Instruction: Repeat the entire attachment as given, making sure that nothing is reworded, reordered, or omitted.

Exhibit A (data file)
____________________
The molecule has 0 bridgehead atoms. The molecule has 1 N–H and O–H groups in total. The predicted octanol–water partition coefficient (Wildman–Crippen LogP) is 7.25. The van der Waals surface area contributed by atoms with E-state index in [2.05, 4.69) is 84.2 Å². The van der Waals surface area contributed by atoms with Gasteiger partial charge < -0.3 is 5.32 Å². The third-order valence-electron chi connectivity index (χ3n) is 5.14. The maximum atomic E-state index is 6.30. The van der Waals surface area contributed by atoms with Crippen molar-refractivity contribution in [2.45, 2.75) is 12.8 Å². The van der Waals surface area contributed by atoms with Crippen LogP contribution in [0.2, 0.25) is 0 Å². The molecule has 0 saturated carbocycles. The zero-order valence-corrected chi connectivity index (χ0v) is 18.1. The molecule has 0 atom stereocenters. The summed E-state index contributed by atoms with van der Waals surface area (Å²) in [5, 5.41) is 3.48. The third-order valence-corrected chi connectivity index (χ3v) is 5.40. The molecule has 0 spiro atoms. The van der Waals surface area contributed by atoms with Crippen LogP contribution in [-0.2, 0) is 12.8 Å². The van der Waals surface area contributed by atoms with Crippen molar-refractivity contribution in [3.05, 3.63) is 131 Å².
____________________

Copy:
The molecule has 0 bridgehead atoms. The molecule has 1 N–H and O–H groups in total. The predicted octanol–water partition coefficient (Wildman–Crippen LogP) is 7.25. The van der Waals surface area contributed by atoms with E-state index in [2.05, 4.69) is 84.2 Å². The van der Waals surface area contributed by atoms with Gasteiger partial charge < -0.3 is 5.32 Å². The third-order valence-electron chi connectivity index (χ3n) is 5.14. The maximum atomic E-state index is 6.30. The van der Waals surface area contributed by atoms with Crippen molar-refractivity contribution in [2.45, 2.75) is 12.8 Å². The van der Waals surface area contributed by atoms with Crippen LogP contribution in [0.2, 0.25) is 0 Å². The molecule has 0 saturated carbocycles. The zero-order valence-corrected chi connectivity index (χ0v) is 18.1. The molecule has 0 atom stereocenters. The summed E-state index contributed by atoms with van der Waals surface area (Å²) in [5, 5.41) is 3.48. The third-order valence-corrected chi connectivity index (χ3v) is 5.40. The molecule has 0 spiro atoms. The van der Waals surface area contributed by atoms with Crippen LogP contribution in [-0.2, 0) is 12.8 Å². The van der Waals surface area contributed by atoms with Crippen molar-refractivity contribution in [3.05, 3.63) is 131 Å².